I flirted with the idea of gastric bypass. People close to me had undergone the surgery, and I'd seen firsthand how effective it could be. I also saw how violently invasive it was -- as drastic as having one's jaw wired shut. What turned me away from pursuing it further was my belief that if I underwent surgery I was, in effect, saying, "I am a victim of my behavior and I am unable -- scratch that -- unwilling to change it, so I would rather someone else change it for me by making it impossible, or at the least, very difficult and/or painful, for me to eat the excessive amounts of sugar and fat I somehow can't stop stuffing into my face." Call it a control issue.
The people in my life who'd had bariatric surgery had, as with many fad diets, lost a lot of weight in a short amount of time, then gained a good portion of it back. They were not willing to accept dietary changes, meaning that when their new, shrunken bellies could hold only two ounces, they still chose to fill it with junk. They had done nothing to alter their sedentary ways, which meant most of their muscle, starved of protein, was lost with the fat. This is not the fault of doctors, who explain to their patients the importance of lifestyle changes until they run out of breath.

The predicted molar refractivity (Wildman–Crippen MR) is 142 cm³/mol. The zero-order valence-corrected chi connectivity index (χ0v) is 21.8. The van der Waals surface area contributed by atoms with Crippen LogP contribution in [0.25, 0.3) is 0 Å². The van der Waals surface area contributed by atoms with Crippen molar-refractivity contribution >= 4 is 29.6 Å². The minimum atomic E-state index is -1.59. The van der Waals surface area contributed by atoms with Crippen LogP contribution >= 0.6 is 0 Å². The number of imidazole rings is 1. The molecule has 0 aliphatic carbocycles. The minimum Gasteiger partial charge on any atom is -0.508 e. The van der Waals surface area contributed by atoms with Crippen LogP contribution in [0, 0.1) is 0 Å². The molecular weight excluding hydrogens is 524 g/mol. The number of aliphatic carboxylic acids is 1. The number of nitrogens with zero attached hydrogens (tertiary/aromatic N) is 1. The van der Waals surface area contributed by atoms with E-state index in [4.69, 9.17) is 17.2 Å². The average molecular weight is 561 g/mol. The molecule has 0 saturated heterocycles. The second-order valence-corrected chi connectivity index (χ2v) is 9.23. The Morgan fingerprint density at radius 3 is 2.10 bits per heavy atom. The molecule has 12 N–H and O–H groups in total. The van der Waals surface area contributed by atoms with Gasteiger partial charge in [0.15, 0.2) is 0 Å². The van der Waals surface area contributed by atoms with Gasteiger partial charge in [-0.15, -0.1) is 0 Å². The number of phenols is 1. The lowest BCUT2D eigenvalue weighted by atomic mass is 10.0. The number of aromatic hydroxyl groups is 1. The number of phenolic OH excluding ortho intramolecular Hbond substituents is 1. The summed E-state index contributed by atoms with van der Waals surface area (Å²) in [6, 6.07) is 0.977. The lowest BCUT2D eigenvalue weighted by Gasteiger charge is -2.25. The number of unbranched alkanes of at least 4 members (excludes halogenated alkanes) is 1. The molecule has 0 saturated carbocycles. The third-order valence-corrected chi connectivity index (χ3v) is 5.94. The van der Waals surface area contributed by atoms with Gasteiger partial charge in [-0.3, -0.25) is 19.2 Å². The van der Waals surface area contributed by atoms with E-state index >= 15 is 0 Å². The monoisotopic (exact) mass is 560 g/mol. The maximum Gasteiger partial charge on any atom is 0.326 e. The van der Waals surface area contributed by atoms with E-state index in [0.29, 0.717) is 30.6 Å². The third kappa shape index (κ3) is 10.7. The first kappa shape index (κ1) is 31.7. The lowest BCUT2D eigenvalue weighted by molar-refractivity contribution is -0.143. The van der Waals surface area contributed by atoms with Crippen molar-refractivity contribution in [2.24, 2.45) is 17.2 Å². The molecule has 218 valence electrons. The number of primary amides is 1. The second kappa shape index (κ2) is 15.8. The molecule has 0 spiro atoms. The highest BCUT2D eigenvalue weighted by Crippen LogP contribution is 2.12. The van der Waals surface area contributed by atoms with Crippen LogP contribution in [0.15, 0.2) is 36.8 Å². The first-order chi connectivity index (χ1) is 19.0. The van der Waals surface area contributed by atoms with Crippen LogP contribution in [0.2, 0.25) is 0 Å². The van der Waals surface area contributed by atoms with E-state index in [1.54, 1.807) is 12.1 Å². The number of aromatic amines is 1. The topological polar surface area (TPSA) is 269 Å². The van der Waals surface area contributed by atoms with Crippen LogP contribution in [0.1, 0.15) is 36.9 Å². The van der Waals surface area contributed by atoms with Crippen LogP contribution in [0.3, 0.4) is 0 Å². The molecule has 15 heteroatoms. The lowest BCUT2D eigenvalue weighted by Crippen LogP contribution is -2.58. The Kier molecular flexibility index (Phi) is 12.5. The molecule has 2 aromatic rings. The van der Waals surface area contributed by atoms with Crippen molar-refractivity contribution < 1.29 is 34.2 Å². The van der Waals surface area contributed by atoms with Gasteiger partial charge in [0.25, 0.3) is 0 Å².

"So many people think they're going to have bariatric surgery and they're fixed," says George Mueller, a bariatric surgeon for Sharp Memorial Hospital. "We'll be seeing patients doing very well, and then they come back for their yearly visit, and they'll be snacking or won't be exercising. We hammer it over and over and over that this is a lifestyle change. They aren't real hard concepts."
Charles Callery, a surgeon for Pomerado Hospital and Sharp Memorial, has performed around 3000 gastric bypass surgeries since 1991. "We try to educate people and encourage them, but we're not superparents; we can't make [patients] do the right thing," says Callery. "Noncompliant behavior is very frustrating. It's like giving advice to kids -- some follow the advice, some don't, and some are just plain reckless and get themselves into a lot of trouble." No amount of lecturing can penetrate a meticulously crafted shield of denial. For years, doctors had implored me to lose weight, a fact that played no part whatsoever in my decision to do so.